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The full case caption appears at the end of this opinion. We consider the legal implications of a single, rather unsavory, episode of workplace sexual harassment. I Our story begins when Patricia Brooks, a telephone dispatcher for the City of San Mateo, California, and her coworker, seniordispatcher Steven Selvaggio, manned the city’ s Communications Center, taking 911 calls on the evening shift. At some pointduring the evening, Selvaggio approached Brooks as she was taking a call. He placed his hand on her stomach and commented onits softness and sexiness. Brooks told Selvaggio to stop touching her and then forcefully pushed him away. Perhaps taking this asencouragement, Selvaggio later positioned himself behind Brooks’ s chair, boxing her in against the communications console as shewas taking another 911 call. He forced his hand underneath her sweater and bra to fondle her bare breast. After terminating thecall, Brooks removed Selvaggio’ s hand again and told him that he had “crossed the line.” To this, Selvaggio responded “you don’ thave to worry about cheating [on your husband], I’ ll do everything.” Selvaggio then approached Brooks as if he would fondle herbreasts again. Fortunately, another dispatcher arrived at this time, and Selvaggio ceased his behavior. Soon thereafter Selvaggiotook a break and left the building. Brooks immediately reported the incident and, the following day, the city placed Selvaggio onadministrative leave pending an investigation. This, it turned out, was not the first time Selvaggio had made improper advances to co-workers. At least two other femaleemployees, including Pat P., another senior dispatcher, had been subjected to similar treatment from Selvaggio. However,Selvaggio’ s earlier victims had not reported his misconduct. Only after the city launched its investigation into Brooks’ s allegationsdid these other incidents come to light. While Selvaggio denied any misconduct, the investigation adopted Brooks’ s version of events and concluded that Selvaggio hadviolated the city’ s sexual harassment policy. Selvaggio resigned after the city initiated termination proceedings against him. Helater pled no contest to misdemeanor sexual assault charges and spent 120 days in jail. Despite the city’ s prompt remedial action, Brooks had trouble recovering from the incident. She took a leave of absenceimmediately afterward and began seeing a psychologist. She returned to work six months later. According to Brooks, her workenvironment had changed dramatically: The male employees ostracized her and her supervisors mistreated her. Brooks allegesthat she had trouble getting her desired work shift and preferred vacation dates, while other employees with less seniority got theirpreferences. She also alleges that the city delayed approval of her sick leave benefits, reprimanded her for conduct it overlookedin other employees [FOOTNOTE 1] and gave her an unwarranted negative performance evaluation. Brooks signed the evaluationbut indicated that she would appeal it. She submitted a written appeal which expressed her view that the evaluation was intendedto retaliate against her for complaining about Selvaggio’ s behavior. While the city was considering her appeal, Brooks left workand never returned. Brooks obtained right to sue notices from the EEOC and the California Department of Fair Employment and Housing. She thensued the city, the Police Department and its chief, John Stangl, for sexual harassment and retaliatory discrimination in violation ofTitle VII of the Civil Rights Act, see 42 U.S.C. � 2000e et. seq., and the California Fair Employment and Housing Act (FEHA),see Cal. Gov. Code � 12940 et. seq. [FOOTNOTE 2] All defendants moved for summary judgment. The district court held that Selvaggio’ s assault of Brooks in the Communications Center was not severe enough to give rise to ahostile work environment claim. As for Brooks’ s retaliation claims, the district court held that she failed to show that she hadsuffered any adverse employment consequences. Based on these rulings, the district court granted the summary judgment motion. On appeal, Brooks complains that the district court erred in ruling that the sexual assault was not sufficient to create a hostilework environment. She also argues that the city is liable under FEHA and Title VII for failing to take steps to prevent Selvaggio’ smisconduct of which it had actual or constructive notice. Finally, Brooks claims that the district court erred in finding no adversejob action to support her retaliation claim. While Brooks argues that she was subjected to sexual discrimination under Title VII aswell as FEHA, we need only assess her claim under federal law because Title VII and FEHA operate under the same guidingprinciples. [FOOTNOTE 3] II Title VII prohibits employment discrimination based on any of its enumerated grounds: “‘ race, color, religion, sex, or nationalorigin.’ “Harris v. Forklift Sys., Inc., 510 U.S. 17, 21 (1993) (quoting 42 U.S.C. � 2000e-2(a)(1)). A species of sexdiscrimination, sexual harassment falls into two major categories: hostile work environment and quid pro quo. See EEOC, PolicyGuidance on Sexual Harassment, 8 BNA FEP Manual 405:6681 (Mar. 19, 1990) (hereinafter EEOC Policy Guide). A hostile workenvironment claim involves a workplace atmosphere so discriminatory and abusive that it unreasonably interferes with the jobperformance of those harassed. A quid pro quo claim, as the name implies, occurs when a supervisor demands sexual favors inreturn for a job benefit. See generally, Barbara Lindemann & David D. Kadue, Sexual Harassment in Employment Law (1992).Additionally, employees who are subject to adverse employment actions because they lodged complaints of sexual harassment canraise a retaliation claim under Title VII. See id. at 275. Brooks alleges she suffered hostile work environment harassment duringher encounter with Selvaggio, and retaliation by the city when she returned from the leave of absence precipitated by the incident. Hostile Work Environment In order to prevail on her hostile work environment claim, Brooks must show that her “workplace [was] permeated withdiscriminatory intimidation . . . that [was] sufficiently severe or pervasive to alter the conditions of [her] employment and create anabusive working environment.” Harris, 510 U.S. at 21 (internal quotation marks and citations omitted). “The working environmentmust both subjectively and objectively be perceived as abusive.” Fuller v. City of Oakland, 47 F.3d 1522, 1527 (9th Cir. 1995)(citing Harris, 510 U.S. at 21-22). We use a totality of the circumstances test to determine whether a plaintiff’ s allegations makeout a colorable claim of hostile work environment. See Harris, 510 U.S. at 23. Harris lists frequency, severity and level ofinterference with work performance among the factors particularly relevant to the inquiry. When assessing the objective portion ofa plaintiff’ s claim, we assume the perspective of the reasonable victim. See Ellison v. Brady, 924 F.2d 872, 879 (9th Cir. 1991)(“[A] female plaintiff states a prima facie case of hostile environment sexual harassment when she alleges conduct which areasonable woman would consider sufficiently severe or pervasive to alter the conditions of employment and create an abusiveworking environment.” ) (footnotes and citation omitted). Brooks has alleged sufficient facts to support the subjective portion of her hostile work environment claim. She claims theincident pervaded her work environment to such a degree that she required psychological help and even then was unable tosuccessfully return to her job. The question remains whether her apprehension was objectively reasonable. Brooks points toSelvaggio’ s previous inappropriate advances toward female employees, in addition to her own encounter with him in theCommunications Center, to support her claim that the discriminatory intimidation was sufficiently severe or pervasive to create ahostile work environment. However, Brooks cannot rely on Selvaggio’ s misconduct with other female employees because she didnot know about it at the time of Selvaggio’ s attack. Harassment directed towards others of which an employee is unaware can,naturally, have no bearing on whether she reasonably considered her working environment abusive. This is especially true wherethe harassment comes from an individual who is terminated as soon as his misdeeds come to light. The single case Brooks cites to the contrary, Al-Dabbagh v. Greenpeace, 873 F. Supp. 1105, 1111 (N.D. Ill. 1994), holds onlythat a plaintiff can demonstrate the subjective element of a hostile work environment claim based on a single incident, eventhough she lacked knowledge of the offender’ s past misconduct. Al-Dabbagh did not rely on the perpetrator’ s past misconduct toestablish an objectively hostile working environment, except to the extent the employer failed to discipline him for incidents ofwhich it had knowledge. [FOOTNOTE 4] Even were we to assume that the city’ s knowledge is relevant to establishing a hostilework environment, but see note 4 supra, Selvaggio’ s conduct was not known to the city until after the assault. [FOOTNOTE 5]Brooks therefore can rely only on the single instance of sexual harassment directed toward her to support her hostile workenvironment claim. A single instance of sexual harassment might, nevertheless, be sufficient to establish a hostile work environment. [FOOTNOTE 6] However, as we have previously held, “the required showing of severity or seriousness of the harassing conduct variesinversely with the pervasiveness or frequency of the conduct.” Ellison, 924 F.2d at 878 (citing King v. Board of Regents, 898F.2d 533, 537 (7th Cir.1990)). If a single incident can ever suffice to support a hostile work environment claim, the incident mustbe extremely severe. See EEOC Policy Guide, page 6 supra, at 405:6690-91 (“[A] single unusually severe incident ofharassment may be sufficient to constitute a Title VII violation; the more severe the harassment, the less need to show a repetitiveseries of incidents. This is particularly true when the harassment is physical.” ). In Al-Dabbagh, a single incident was held to besufficient where the assailant “slapped [plaintiff], tore off her shirt, beat her, hit her on the head with a radio, choked her with aphone cord and ultimately forced her to have sex with him.” Al-Dabbagh, 873 F. Supp. at 1108. The perpetrator held the victimcaptive overnight; when she finally managed to escape, she had to be hospitalized for her injuries. See id. If the incident here were as severe as that in Al-Dabbagh, we would have to grapple with the difficult question whether a singleincident can so permeate the workplace as to support a hostile work environment claim. Because the incident here was much lesssevere, we need not answer that question. Brooks did not allege that she sought or required hospitalization; indeed, she did notsuffer any physical injuries at all. The brief encounter between Brooks and Selvaggio was highly offensive, but nothing like theordeal suffered by the unfortunate young woman in Al-Dabbagh, who was held captive from evening until early the next morning.Utilizing the Harris factors of frequency, severity and intensity of interference with working conditions, we cannot say that areasonable woman in Brooks’ s position would consider the terms and conditions of her employment altered by Selvaggio’ sactions. [FOOTNOTE 7] Brooks was harassed on a single occasion for a matter of minutes in a way that did not impair her abilityto do her job in the long-term, especially given that the city took prompt steps to remove Selvaggio from the workplace. Selvaggio’ s conduct is akin to that reported in cases where plaintiff was held not to have alleged harassment severe enough tosupport a hostile work environment claim. See, e.g., Candelore v. Clark County Sanitation Dist., 975 F.2d 588, 590 (9th Cir. 1992)(per curiam) (“[I]solated incidents of sexual horseplay alleged by Candelore took place over a period of years and were not soegregious as to render Candelore’ s work environment ‘ hostile.’ “) (quoting Jordan v. Clark, 847 F.2d 1368, 1374-75 (9th Cir.1988)); Del Valle Fontanez v. Aponte, 660 F. Supp. 145, 146-47, 149 (D.P.R. 1987) (finding a single incident where defendant”pressed [plaintiff] against the door with his body” and plaintiff “felt defendant’ s erect sexual organ against her body” twice in afive minute period not severe or pervasive enough to create a hostile working environment); see also Saxton v. American Tel. &Telegraph Co., 10 F.3d 526, 528, 534 (7th Cir. 1993) (finding insufficient harassment to constitute a hostile work environment where plaintiff was rubbed and kissed on one occasion, and resisted an attempted groping on another). Ellison is not to the contrary. Ellison alleged a sustained campaign of harassing conduct directed at her. See Ellison, 924 F.2d at873-75 (recounting alleged harassment including love letters and date requests after plaintiff made it known that advances were unwelcome). Additionally, the course of conduct alleged by Ellison became more intense over time. Gray, the harasser, started by asking Ellison out a few times. He then sent her a brief love note followed by two letters. One of these comprised told by his supervisors to cease his behavior. See id. Because Gray had continually ratcheted up the intensity of his advances, a reasonable woman could fear that this pattern would continue for as long as they were working in the same office. Nor did Ellison’ s employer effectively address Gray’ s behavior. After a brief transfer, Gray was again assigned to work with Ellison. Ellison’ s working environment, characterized by a pattern of increasingly intense sexual advances from a co-worker and inadequate employer responses to her complaints, could cause a reasonable woman to believe that tolerating harassing behavior had become a term or condition of her employment. Brooks attempts to morph Selvaggio’ s single assault into a course of conduct by claiming that each of his improper touchingsconstituted a separate incident. While Selvaggio did touch her inappropriately on her stomach and breast, this happened within thecourse of a few minutes and was part of a single episode. Additionally, Selvaggio had no chance to become bolder because thecity removed him from the workplace once his actions were uncovered. No reasonable woman in Brooks’ s position wouldconsider that Selvaggio’ s misconduct had altered the terms or conditions of her employment. This in no way condones Selvaggio’ s actions. Quite the opposite: The conduct of which Brooks complains was highlyreprehensible. But, while Selvaggio clearly harassed Brooks as she tried to do her job, “not all workplace conduct that may bedescribed as harassment affects a term, condition, or privilege of employment within the meaning of Title VII.” Meritor Sav. Bankv. Vinson, 477 U.S. 57, 67 (1986) (internal quotation marks and citation omitted). The conduct here, while very offensive, does notrise to the level of harassment for which Title VII offers a remedy. See Faragher v. City of Boca Raton, 524 U.S. 775, 788(1998) (“[T]hese standards for judging hostility are sufficiently demanding to ensure that Title VII does not become a ‘ generalcivility code.’ “) (quoting Oncale v. Sundowner Offshore Servs., Inc., 523 U.S. 75, 80 (1998)). We therefore affirm the districtcourt’ s grant of summary judgment with respect to Brooks’ s hostile work environment claims under Title VII andFEHA. [FOOTNOTE 8] Retaliation Six months after Selvaggio assaulted her, Brooks returned to work. While Selvaggio had resigned under threat of termination,Brooks claims she returned to a very different workplace than the one she had left. Brooks initially noticed that her coworkersshunned her. Specifically, the males in the office refused to speak to her about anything other than work. She also saw pictures ofSelvaggio in the Dispatch Center photo album, which were removed on her demand. Additionally, the city took its full 90 days toprocess Brooks’ s worker’ s compensation claim. Later, she was required to attend group therapy sessions and discuss the incidentin front of coworkers. She had problems getting the shift she had when she took her leave of absence; was assigned to work withanother dispatcher, Mike C., who had been close to Selvaggio and allegedly became openly hostile to Brooks; and had difficultysecuring vacation time. According to Brooks, this treatment culminated in an unfavorable job evaluation. We recently set out the peculiar dynamics of a retaliation claim under Title VII in Payne v. Norwest Corp., 113 F.3d 1079 (9thCir. 1997). We noted that a plaintiff must show (1) involvement in a protected activity, (2) an adverse employment action and (3) acausal link between the two. See id. at 1080. Thereafter, the burden of production shifts to the employer to present legitimatereasons for the adverse employment action. Once the employer carries this burden, plaintiff must demonstrate a genuine issue ofmaterial fact as to whether the reason advanced by the employer was a pretext. See id. Only then does the case proceed beyondthe summary judgment stage. We examine FEHA claims under the same burden-shifting structure. See Flait v. North Am. WatchCorp., 3 Cal. App. 4th 467, 476 (Cal. Ct. App. 1992). Asserting one’ s civil rights, as Brooks did by complaining of Selvaggio’ s conduct, is a protected activity under Title VII andFEHA. See EEOC v. Crown Zellerbach Corp., 720 F.2d 1008, 1013 (9th Cir. 1983); Blom v N.G.K. Spark Plugs (USA), Inc., 3Cal. App. 4th 382, 388 (Cal. Ct. App. 1992). Brooks’ s complaint about Selvaggio’ s harassment thus satisfies the first step of ourinquiry. The next question is whether Brooks alleged that she was subjected to an adverse employment action. In Strother v. Universityof S. Cal. Permanente Med. Group, 79 F.3d 859 (9th Cir. 1996), we noted that “[n]ot every employment decision amounts to anadverse employment action.” Id. at 869. We recognize the countervailing concerns in this area of the law. On the one hand, weworry that employers will be paralyzed into inaction once an employee has lodged a complaint under Title VII, making such acomplaint tantamount to a “get out of jail free” card for employees engaged in job misconduct. On the other hand, we areconcerned about the chilling effect on employee complaints resulting from an employer’ s retaliatory actions. In an effort to strikethe proper balance, courts have held that only non-trivial employment actions that would deter reasonable employees fromcomplaining about Title VII violations will constitute actionable retaliation. [FOOTNOTE 9] Among those employment decisionsthat can constitute an adverse employment action are termination, dissemination of a negative employment reference, issuance ofan undeserved negative performance review and refusal to consider for promotion. [FOOTNOTE 10] By contrast, we have heldthat declining to hold a job open for an employee, badmouthing an employee outside the job reference context and transferring anemployee where salary is unaffected do not constitute adverse employment actions. [FOOTNOTE 11] With these principles inmind, we examine Brooks’ s allegations of retaliatory treatment by the city. Because an employer cannot force employees to socialize with one another, ostracism suffered at the hands of coworkerscannot constitute an adverse employment action. See Strother, 79 F.3d at 869 (“[M]ere ostracism in the workplace is not enoughto show an adverse employment decision.” ) (citing Fisher v. San Pedro Peninsula Hosp., 214 Cal. App. 3d 590, 615 (Cal. Ct.App. 1989)). Indeed, holding an employer liable because its employees refuse to associate with each other might well beunconstitutional: “The First Amendment prevents the government, except in the most compelling circumstances, from wielding itspower to interfere with its employees’ freedom to believe and associate.” DiRuzza v. County of Tehama, 206 F.3d 1304, 1308 (9thCir. 2000) (quoting Rutan v. Republican Party of Ill., 497 U.S. 62, 76 (1990)). The group therapy sessions about which Brooks complains were workshops designed to better inform the city’ s workforce of itssexual harassment policy. Brooks does not claim she was singled out for the sessions, as all city employees were required toparticipate in them. Her complaint seems to boil down to the non-private character of the sessions. But the employer has aninterest in educating its employees about the adverse effects of misconduct that has occurred in the workplace. An employer’ slegitimate effort to deal with a traumatic workplace situation and educate its employees regarding sexual harassment cannot be thebasis for a retaliation claim under Title VII. Next, we turn to Brooks’ s claims that she was scheduled with a co-worker, Mike C., who was openly hostile to her. While thismight be an adverse employment action under certain circumstances, the undisputed facts demonstrate that it was not here.Brooks was never scheduled to work with Mike C. He was sometimes on the dispatch floor when she worked, but Brooks haspresented no evidence that the city put the two of them together knowing that Brooks would be uncomfortable. Nor did Brookspresent evidence that Mike C. was openly hostile, or hostile at all, toward her. She admits that he showed her no animus, nor didhe express skepticism to her about her account as to what happened with Selvaggio. While it appears that Mike C. had beenfriendly with Selvaggio, a victim of sexual harassment is not entitled to avoid contact with the harasser’ s friends. So long as theyshow no outward signs of hostility, they are entitled to continue doing their jobs even though it brings them in contact with thevictim. As for the fact that the city used all of its allotted 90 days to process the worker’ s compensation claim, Brooks offers noevidence that the city treated her differently from other employees seeking workers’ compensation benefits. Absent a showing ofdisparate treatment, the city’ s delay cannot be deemed retaliatory. Brooks also alleges that her performance review was downgraded from “satisfactory” to “needs improvement” because of hercomplaint about Selvaggio. We have previously held that an undeserved negative performance review can constitute an adverseemployment decision. See Yartzoff, 809 F.2d at 1376 (“Transfers of job duties and undeserved performance ratings, if proven,would constitute ‘ adverse employment decisions’ cognizable under [Title VII].” ) (citation omitted). Nevertheless, the evaluationhere was not an adverse employment action because it was subject to modification by the city. Brooks refused to accept thereview and appealed, but she abandoned her job while the appeal was pending. Because the evaluation could well have beenchanged on appeal, it was not sufficiently final to constitute an adverse employment action. Cf. Dobbs-Weinstein v. VanderbiltUniv., 185 F.3d 542, 546 (6th Cir. 1999) (“Dobbs-Weinstein succeeded in the grievance process, and Vanderbilt’ s final decisionwas to grant her tenure. She has not here suffered a final or lasting adverse employment action sufficient to create a prima faciecase of employment discrimination under Title VII. To rule otherwise would be to encourage litigation before the employer has anopportunity to correct through internal grievance procedures any wrong it may have committed.” ). Finally, Brooks claims that the city rescheduled her to an unfavorable shift and denied her vacation preference. However, like theevaluation, these actions were not final. When Brooks complained, the city accommodated her preferences by allowing her toswitch shifts and vacation dates with other employees. [FOOTNOTE 12] The district court did not err in rejecting Brooks’ sretaliation claim. III Brooks alludes briefly in her moving papers to a constructive discharge theory citing Turner v. Anheuser-Busch, Inc., 7 Cal. 4th1238 (1994), and Watson v. Nationwide Ins., Co., 823 F.2d 360 (9th Cir. 1987). As explained in Turner, constructive dischargeoccurs when the working conditions deteriorate, as a result of discrimination, to the point that they become “sufficientlyextraordinary and egregious to overcome the normal motivation of a competent, diligent, and reasonable employee to remain on thejob to earn a livelihood and to serve his or her employer.” Turner, 7 Cal. 4th at 1246; see also Watson, 823 F.2d at 361 (notingthat constructive discharge is found where a working environment is “so intolerable and discriminatory as to justify a reasonableemployee’ s decision [to leave]” ); EEOC Policy Guide, page 6 supra, at 405:6693 (“ [A]n employer is liable for constructivedischarge when it imposes intolerable working conditions [which] foreseeably would compel a reasonable employee to quit . . . .”). Brooks’ s complaints about her working conditions range from the trivial, such as issues with the pictures of Selvaggio in thedispatch center photo album, to the routine, such as scheduling conflicts. Taken collectively, these circumstances are notsufficiently extraordinary or egregious to amount to a constructive discharge. While Watson holds that the determination of whether working conditions are sufficiently egregious to support a constructivedischarge theory is usually a jury question, see Watson, 823 F.2d at 361, the district court did not err in deciding that Brooks’ sclaim fails as a matter of law. Taking the evidence in the light most favorable to Brooks, we cannot see how a reasonable trier offact could find that she was driven from the workplace. Where a plaintiff fails to demonstrate the severe and pervasiveharassment necessary to support a hostile work environment claim, it will be impossible for her to meet the higher standard ofconstructive discharge: conditions so intolerable that a reasonable person would leave the job. Cf. Thomas v. Douglas, 877 F.2d1428, 1434 (9th Cir. 1989) (constructive discharge requires some aggravating factors, such as a continuous pattern ofdiscriminatory treatment). AFFIRMED. :::FOOTNOTES::: FN* The Honorable Harlington Wood, Jr., Senior Circuit Judge for the Seventh Circuit Court of Appeals, sitting by designation. FN1 Brooks has not renewed her argument that the reprimand was retaliatory. See Smith v. Marsh, 194 F.3d 1045, 1052 (9thCir. 1999) (“[O]n appeal, arguments not raised by a party in its opening brief are deemed waived.” ) (citing BrookfieldCommunications, Inc. v. West Coast Entertainment Corp., 174 F.3d 1036, 1046 n.7 (9th Cir.1999)). FN2 Brooks also named Selvaggio as a defendant in her FEHA complaint. Unlike Title VII, FEHA grants victims a cause ofaction for discrimination practiced by “any other person” in addition to that practiced solely by employers. Compare 42 U.S.C. �2000e-2(a) with Cal. Govt. Code � 12940(h). Nonetheless, the California Supreme Court has recently held that FEHA, like TitleVII, does not support a claim of harassment against a fellow employee. See Carrisales v. Department of Corrections, 21 Cal.4th 1132, 1140 (1999) (“Consistent with the FEHA’ s primary concern with unlawful employment practices, it does not alsoimpose personal liability for harassment on nonsupervisory coworkers.” ). Thus, Selvaggio cannot be held liable unless seniordispatchers are supervisors. We conclude they are not. See note 5 infra. FN3 See Beyda v. City of Los Angeles, 65 Cal. App. 4th 511, 517 (Cal. Ct. App. 1998) (“Although the wording of title VIIdiffers in some particulars from the wording of FEHA, the antidiscriminatory objectives and overriding public policy purposes ofthe two acts are identical. In an area of emerging law, such as employment discrimination, it is appropriate to consider federalcases interpreting title VII.” ) (internal quotation marks and citations omitted); Okoli v. Lockheed Tech. Operations Co., 36 Cal.App. 4th 1607, 1614 n.3 (Cal. Ct. App. 1995) (“Since the antidiscrimination objectives and public policy purposes of [FEHA andTitle VII] are the same, we may rely on federal decisions to interpret analogous parts of the state statute.” ) (quoting Sandhu v.Lockheed Missiles & Space Co., 26 Cal. App. 4th 846, 851 (Cal. Ct. App. 1994)). FN4 The objective portion of Al-Dabbagh’ s claim was based on the severity of the incident plus negligence on the part of theemployer, Greenpeace: Al-Dabbagh alleges that Greenpeace had turned a blind eye to Mitchell’ s sexual abuse of female employees in its Chicago officebefore she fell victim to it and consequently suffered grave bodily and psychological injury. As already stated, Greenpeace’ s singleresponse to Mitchell’ s earlier conduct — an oral reprimand for his drinking — fell far short of addressing the more serious problemsposed by his conduct. There is no question that those allegations, credited as they must be on the present motion, amply supportthe first (objective) element of a hostile-environment claim — the evaluation of Mitchell’ s conduct by a reasonable person. Al-Dabbagh, 873 F. Supp. at 1111. It is unclear why past misconduct of which the complainant is unaware can contribute to ahostile work environment simply because the employer is negligent in disciplining the employee who committed the misconduct.The lack of sufficient discipline for an earlier and unknown act of misconduct does not, after all, make the later misconduct moresevere or pervasive with respect to the harassed employee. Lack of adequate discipline might be a relevant consideration inassessing the employer’ s liability once a hostile work environment is shown to exist, but it seems to have no logical bearing onwhether there is a hostile work environment in the first place.” FN5 Brooks claims that knowledge of Selvaggio’ s conduct can be imputed to the city because Pat P. knew of it (indeed was avictim) and was a supervisor by virtue of her position as a senior dispatcher. Brooks relies on Lamb v. Household Credit Servs.,956 F. Supp. 1511 (N.D. Cal. 1997), for the proposition that an employer is deemed to know of harassment of which a supervisoris aware. The city also relies on Lamb. It points to language indicating that supervisors, as that term is defined for Title VIIpurposes, are only those who have authority to “hire, fire, or discipline employees, or recommend such action.” Id. at 1517. It isundisputed that senior dispatchers lacked the authority to hire and fire dispatchers. While there is a vague reference to seniordispatchers assisting with disciplinary measures, this is not sufficient. See id. at 1517 (finding work flow supervisor with “limitedset of purely ministerial employee training and monitoring” functions not to be a supervisor for Title VII purposes). Lamb alsoprovides for imputation where an employee who has “general responsibility for passing employment-related complaints up thecorporate hierarchy” receives a complaint of harassment. See id. at 1516 (citing Llewellyn v. Celanese Corp., 693 F. Supp.369, 380 (W.D.N.C. 1988)). While senior dispatchers do have this responsibility, Lamb confines the responsibility of thesenon-management employees. See id. at 1517: [F]or purposes of Title VII, “management-level employees” encompass . . . non-management employees charged with substantialresponsibility for relaying employee complaints to management, particularly where management is located away from theworkplace. If a co-worker has knowledge of a harassee’ s complaint, but that co-worker lacks authority to counsel, investigate,suspend, or fire the accused harasser, or to change the conditions of the harassee’ s employment, the co-worker’ s inaction doesnot spark employer liability unless that co-worker has an official or strong de facto duty to act as a conduit to management forcomplaints about work conditions. Because Pat P., as a Senior Dispatcher, lacked power to change the conditions of employment, did not serve as a conduit tooff-site managers and never actually received a formal complaint about Selvaggio, her knowledge of his conduct cannot beimputed to the city. FN6 See Brown v. Hot, Sexy & Safer Prods., Inc., 68 F.3d 525, 541 n.13 (1st Cir. 1995) (“We do not hold that a one-timeepisode is per se incapable of sustaining a hostile environment claim. The frequency of the alleged harassment is a significantfactor, but only one of many to be considered in determining whether the conduct was sufficiently severe or pervasive that areasonable person would find that it had rendered the environment hostile or abusive.” ) (internal quotation marks omitted). FN7 But see EEOC Policy Guide, page 6 supra, at 405:6691 (“The Commission will presume that the unwelcome, intentionaltouching of a charging party’ s intimate body areas is sufficiently offensive to alter the conditions of her working environment andconstitute a violation of Title VII.” ) We are not convinced that such a presumption is consistent with the Supreme Court’ s totalityof the circumstances test approach in Harris. Nevertheless, even were we to adopt this presumption, the brief duration of theincident coupled with the city’ s effective remedial action would suffice to rebut it. FN8 Brooks also argues that the city is liable for its failure to take remedial steps once it had knowledge, through Pat P., ofSelvaggio’ s prior offending conduct. She relies on Fuller v. City of Oakland, 47 F.3d 1522 (9th Cir. 1995), to support her claim.But, as we have noted, senior dispatchers are not supervisors whose knowledge can be imputed to the city. See note 5 supra. Inany case, Fuller does not establish a cause of action that is separate from that for a hostile work environment or quid pro quoharassment. It simply defines the liability of employers. “[I]f a hostile work environment exists, an employer is only liable for failingto remedy harassment of which it knows or should know.” Id. at 1527 (quoting Ellison, 924 F.2d at 881). As there was noactionable sexual harassment, there is no liability to assign to the city. FN9 See, e.g., Nidds v. Schindler Elevator Corp., 113 F.3d 912, 919 (9th Cir. 1996) (“Although we decline to view Nidds’transfer to the restoration department as an adverse employment action, his ultimate termination on July 28, 1992, certainly was.” )(footnote omitted); Ledergerber v. Stangler, 122 F.3d 1142, 1144 (8th Cir. 1997) (evidence that plaintiff “suffered a loss of statusand prestige with the reassignment of her staff” insufficient to state claim for adverse employment action under Title VII); Yatesv. Avco Corp., 819 F.2d 630, 638 (6th Cir. 1987) (no cognizable employment action where plaintiff was temporarily demoted and”continued to receive the same salary and benefits and was assured that she would receive the next available [promotion]” ). FN10 See O’ Day v. McDonnell Douglas Helicopter Co., 79 F.3d 756, 763 (9th Cir. 1996) (termination); Hashimoto v.Dalton, 118 F.3d 671, 676 (9th Cir. 1997) (negative reference); Yartzoff v. Thomas, 809 F.2d 1371, 1376 (9th Cir. 1987)(negative performance reviews); Ruggles v. California Polytechnic State Univ., 797 F.2d 782, 786 (9th Cir. 1986) (refusing toconsider for promotion). FN11 See McAlindin v. County of San Diego, 192 F.3d 1226, 1238-39 (9th Cir. 1999) (refusing to hold job open for employee);Nunez v. City of Los Angeles, 147 F.3d 867, 875 (9th Cir. 1998) (badmouthing); Nidds, 113 F.3d at 919 (transfer wherecompensation unaffected). FN12 Brooks also alleges that, after she complained about Selvaggio, certain police officers refused to provide her services thatwere routinely provided to other dispatchers. However, the police did not employ Brooks and cannot be held liable for retaliatingagainst her. See City of Los Angeles Dept. of Water & Power v. Manhart, 435 U.S. 702, 718 n.33 (1978) (“Title VII . . .primarily govern[s] relations between employees and their employer, not between employees and third parties.” ).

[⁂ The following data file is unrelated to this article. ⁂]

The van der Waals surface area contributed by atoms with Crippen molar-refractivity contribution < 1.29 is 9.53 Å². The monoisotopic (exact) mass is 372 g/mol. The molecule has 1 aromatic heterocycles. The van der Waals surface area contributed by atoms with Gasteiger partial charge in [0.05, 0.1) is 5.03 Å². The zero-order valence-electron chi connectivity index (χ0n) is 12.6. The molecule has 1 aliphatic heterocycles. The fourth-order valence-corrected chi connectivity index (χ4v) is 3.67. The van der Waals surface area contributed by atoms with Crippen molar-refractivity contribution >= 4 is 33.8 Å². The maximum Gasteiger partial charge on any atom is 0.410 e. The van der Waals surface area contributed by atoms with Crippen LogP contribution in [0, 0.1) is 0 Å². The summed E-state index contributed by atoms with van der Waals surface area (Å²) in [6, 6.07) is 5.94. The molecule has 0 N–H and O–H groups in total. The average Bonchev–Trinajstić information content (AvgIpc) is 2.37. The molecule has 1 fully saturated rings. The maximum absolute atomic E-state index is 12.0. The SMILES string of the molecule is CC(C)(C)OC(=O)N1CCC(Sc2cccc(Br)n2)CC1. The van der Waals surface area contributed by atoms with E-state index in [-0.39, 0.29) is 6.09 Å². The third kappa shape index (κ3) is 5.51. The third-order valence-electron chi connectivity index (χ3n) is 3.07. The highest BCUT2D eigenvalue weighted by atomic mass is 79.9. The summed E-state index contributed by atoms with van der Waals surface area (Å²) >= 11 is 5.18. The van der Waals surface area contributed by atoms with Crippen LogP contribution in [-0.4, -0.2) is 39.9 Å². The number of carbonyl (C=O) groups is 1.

Brooks v. City of San Mateo United States Court of Appeals for the Ninth Circuit Patricia A. Brooks, Plaintiff-Appellant, v. City of San Mateo, a municipal corporation; San Mateo Police Department; John Stangl, Chief of Police; Steven Selvaggio, Defendants-Appellees. No. 98-15818 Appeal from the United States District Court for the Northern District of California. William H. Orrick, Jr., District Judge, Presiding. D.C. No. CV-96-03753-WHO. Argued and Submitted: May 14, 1999 Filed: June 5, 2000 Before: Harlington WOOD, Jr., [FOOTNOTE *] Alex KOZINSKI and Pamela Ann RYMER, Circuit Judges. COUNSEL: John F. Prentice and Sheila A. Reid, Prentice & Scott, San Francisco, California, argued the cause for plaintiff-appellant. Nancy E. Pritikin, Littler, Mendelson, San Francisco, California, argued the cause for Defendants-Appellees, City of San Mateo,et. al. With her on the briefs were Ronald J. Holland and Susan A.P. Woodhouse. Alison Berry-Wilkinson, Rains, Lucia & Wilkinson, Pleasant Hill, California, argued the cause for Defendant-Appellee StevenSelvaggio. With her on the briefs was Kamili A. Williams.